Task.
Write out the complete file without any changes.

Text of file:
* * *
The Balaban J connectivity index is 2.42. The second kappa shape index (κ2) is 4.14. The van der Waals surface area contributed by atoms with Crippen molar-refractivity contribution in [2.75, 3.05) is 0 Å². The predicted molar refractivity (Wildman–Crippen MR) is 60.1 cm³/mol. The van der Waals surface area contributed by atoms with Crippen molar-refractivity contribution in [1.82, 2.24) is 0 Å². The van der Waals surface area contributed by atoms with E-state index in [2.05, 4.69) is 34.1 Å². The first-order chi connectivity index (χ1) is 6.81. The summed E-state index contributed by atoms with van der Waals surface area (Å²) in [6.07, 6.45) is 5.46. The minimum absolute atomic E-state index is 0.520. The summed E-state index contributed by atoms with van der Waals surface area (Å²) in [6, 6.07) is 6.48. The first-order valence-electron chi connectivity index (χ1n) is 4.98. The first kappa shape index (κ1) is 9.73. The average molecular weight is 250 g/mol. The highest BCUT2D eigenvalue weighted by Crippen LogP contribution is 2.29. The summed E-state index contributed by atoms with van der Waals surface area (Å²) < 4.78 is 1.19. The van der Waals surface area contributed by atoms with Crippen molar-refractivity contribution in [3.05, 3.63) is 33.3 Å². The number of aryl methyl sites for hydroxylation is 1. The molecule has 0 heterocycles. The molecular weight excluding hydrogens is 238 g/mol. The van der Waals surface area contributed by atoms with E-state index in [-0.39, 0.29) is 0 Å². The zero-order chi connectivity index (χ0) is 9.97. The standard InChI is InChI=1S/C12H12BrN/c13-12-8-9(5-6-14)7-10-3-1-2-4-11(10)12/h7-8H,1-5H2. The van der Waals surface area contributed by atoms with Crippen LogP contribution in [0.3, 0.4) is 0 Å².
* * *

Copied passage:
The Balaban J connectivity index is 2.42. The second kappa shape index (κ2) is 4.14. The van der Waals surface area contributed by atoms with Crippen molar-refractivity contribution in [2.75, 3.05) is 0 Å². The predicted molar refractivity (Wildman–Crippen MR) is 60.1 cm³/mol. The van der Waals surface area contributed by atoms with Crippen molar-refractivity contribution in [1.82, 2.24) is 0 Å². The van der Waals surface area contributed by atoms with E-state index in [2.05, 4.69) is 34.1 Å². The first-order chi connectivity index (χ1) is 6.81. The summed E-state index contributed by atoms with van der Waals surface area (Å²) in [6.07, 6.45) is 5.46. The minimum absolute atomic E-state index is 0.520. The summed E-state index contributed by atoms with van der Waals surface area (Å²) in [6, 6.07) is 6.48. The first-order valence-electron chi connectivity index (χ1n) is 4.98. The first kappa shape index (κ1) is 9.73. The average molecular weight is 250 g/mol. The highest BCUT2D eigenvalue weighted by Crippen LogP contribution is 2.29. The summed E-state index contributed by atoms with van der Waals surface area (Å²) < 4.78 is 1.19. The van der Waals surface area contributed by atoms with Crippen molar-refractivity contribution in [3.05, 3.63) is 33.3 Å². The number of aryl methyl sites for hydroxylation is 1. The molecule has 0 heterocycles. The molecular weight excluding hydrogens is 238 g/mol. The van der Waals surface area contributed by atoms with E-state index in [-0.39, 0.29) is 0 Å². The zero-order chi connectivity index (χ0) is 9.97. The standard InChI is InChI=1S/C12H12BrN/c13-12-8-9(5-6-14)7-10-3-1-2-4-11(10)12/h7-8H,1-5H2. The van der Waals surface area contributed by atoms with Crippen LogP contribution in [0.3, 0.4) is 0 Å².